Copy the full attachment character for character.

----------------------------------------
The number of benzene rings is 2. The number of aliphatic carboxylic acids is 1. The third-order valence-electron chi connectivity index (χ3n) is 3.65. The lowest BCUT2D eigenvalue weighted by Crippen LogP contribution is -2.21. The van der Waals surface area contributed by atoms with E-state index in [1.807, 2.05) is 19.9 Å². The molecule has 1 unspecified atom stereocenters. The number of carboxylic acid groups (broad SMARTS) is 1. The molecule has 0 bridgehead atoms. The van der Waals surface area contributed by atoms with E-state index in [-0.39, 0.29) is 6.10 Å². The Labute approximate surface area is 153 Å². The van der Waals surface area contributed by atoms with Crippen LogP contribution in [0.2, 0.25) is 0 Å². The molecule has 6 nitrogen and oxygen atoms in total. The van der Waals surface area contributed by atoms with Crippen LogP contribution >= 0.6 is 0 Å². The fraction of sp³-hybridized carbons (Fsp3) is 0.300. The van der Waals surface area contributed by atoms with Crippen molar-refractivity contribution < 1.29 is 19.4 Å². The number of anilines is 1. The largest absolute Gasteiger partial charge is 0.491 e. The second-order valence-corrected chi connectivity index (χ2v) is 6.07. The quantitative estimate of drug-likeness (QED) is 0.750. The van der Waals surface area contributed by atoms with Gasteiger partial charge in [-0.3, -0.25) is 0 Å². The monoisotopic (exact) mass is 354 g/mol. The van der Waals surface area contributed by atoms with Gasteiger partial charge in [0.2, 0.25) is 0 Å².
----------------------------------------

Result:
The number of benzene rings is 2. The number of aliphatic carboxylic acids is 1. The third-order valence-electron chi connectivity index (χ3n) is 3.65. The lowest BCUT2D eigenvalue weighted by Crippen LogP contribution is -2.21. The van der Waals surface area contributed by atoms with E-state index in [1.807, 2.05) is 19.9 Å². The molecule has 1 unspecified atom stereocenters. The number of carboxylic acid groups (broad SMARTS) is 1. The molecule has 0 bridgehead atoms. The van der Waals surface area contributed by atoms with E-state index in [-0.39, 0.29) is 6.10 Å². The Labute approximate surface area is 153 Å². The van der Waals surface area contributed by atoms with Crippen LogP contribution in [0.2, 0.25) is 0 Å². The molecule has 6 nitrogen and oxygen atoms in total. The van der Waals surface area contributed by atoms with Crippen LogP contribution >= 0.6 is 0 Å². The fraction of sp³-hybridized carbons (Fsp3) is 0.300. The van der Waals surface area contributed by atoms with Crippen molar-refractivity contribution < 1.29 is 19.4 Å². The number of anilines is 1. The largest absolute Gasteiger partial charge is 0.491 e. The second-order valence-corrected chi connectivity index (χ2v) is 6.07. The quantitative estimate of drug-likeness (QED) is 0.750. The van der Waals surface area contributed by atoms with Gasteiger partial charge in [-0.3, -0.25) is 0 Å². The monoisotopic (exact) mass is 354 g/mol. The van der Waals surface area contributed by atoms with Gasteiger partial charge in [0.2, 0.25) is 0 Å².